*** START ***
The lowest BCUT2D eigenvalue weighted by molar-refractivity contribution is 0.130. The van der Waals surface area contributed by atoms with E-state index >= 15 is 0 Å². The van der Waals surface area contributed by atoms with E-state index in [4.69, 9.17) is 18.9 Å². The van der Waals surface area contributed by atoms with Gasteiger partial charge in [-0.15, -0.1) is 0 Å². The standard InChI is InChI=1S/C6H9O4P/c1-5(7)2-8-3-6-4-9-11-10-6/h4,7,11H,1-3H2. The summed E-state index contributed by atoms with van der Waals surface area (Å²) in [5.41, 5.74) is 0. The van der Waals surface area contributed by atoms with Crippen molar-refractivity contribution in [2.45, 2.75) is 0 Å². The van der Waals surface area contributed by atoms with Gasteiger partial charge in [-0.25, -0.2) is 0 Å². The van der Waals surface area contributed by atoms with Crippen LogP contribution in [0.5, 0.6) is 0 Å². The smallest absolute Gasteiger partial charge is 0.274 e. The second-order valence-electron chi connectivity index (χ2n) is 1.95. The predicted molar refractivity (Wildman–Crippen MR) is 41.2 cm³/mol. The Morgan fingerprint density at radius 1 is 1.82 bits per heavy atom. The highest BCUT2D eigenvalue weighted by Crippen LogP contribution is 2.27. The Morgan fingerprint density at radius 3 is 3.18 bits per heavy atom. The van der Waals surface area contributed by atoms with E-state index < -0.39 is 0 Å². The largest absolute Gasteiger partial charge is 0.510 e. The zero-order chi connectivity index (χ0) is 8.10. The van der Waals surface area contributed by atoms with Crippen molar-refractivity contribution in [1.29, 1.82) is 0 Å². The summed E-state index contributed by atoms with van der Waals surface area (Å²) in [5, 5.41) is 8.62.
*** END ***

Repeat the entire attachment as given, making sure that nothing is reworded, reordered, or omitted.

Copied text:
The lowest BCUT2D eigenvalue weighted by molar-refractivity contribution is 0.130. The van der Waals surface area contributed by atoms with E-state index >= 15 is 0 Å². The van der Waals surface area contributed by atoms with E-state index in [4.69, 9.17) is 18.9 Å². The van der Waals surface area contributed by atoms with Gasteiger partial charge in [-0.15, -0.1) is 0 Å². The standard InChI is InChI=1S/C6H9O4P/c1-5(7)2-8-3-6-4-9-11-10-6/h4,7,11H,1-3H2. The summed E-state index contributed by atoms with van der Waals surface area (Å²) in [5.41, 5.74) is 0. The van der Waals surface area contributed by atoms with Crippen molar-refractivity contribution in [2.45, 2.75) is 0 Å². The van der Waals surface area contributed by atoms with Gasteiger partial charge in [-0.25, -0.2) is 0 Å². The van der Waals surface area contributed by atoms with Crippen LogP contribution in [0.5, 0.6) is 0 Å². The smallest absolute Gasteiger partial charge is 0.274 e. The second-order valence-electron chi connectivity index (χ2n) is 1.95. The predicted molar refractivity (Wildman–Crippen MR) is 41.2 cm³/mol. The Morgan fingerprint density at radius 1 is 1.82 bits per heavy atom. The highest BCUT2D eigenvalue weighted by Crippen LogP contribution is 2.27. The Morgan fingerprint density at radius 3 is 3.18 bits per heavy atom. The van der Waals surface area contributed by atoms with E-state index < -0.39 is 0 Å². The largest absolute Gasteiger partial charge is 0.510 e. The zero-order chi connectivity index (χ0) is 8.10. The van der Waals surface area contributed by atoms with Crippen molar-refractivity contribution in [1.29, 1.82) is 0 Å². The summed E-state index contributed by atoms with van der Waals surface area (Å²) in [5, 5.41) is 8.62.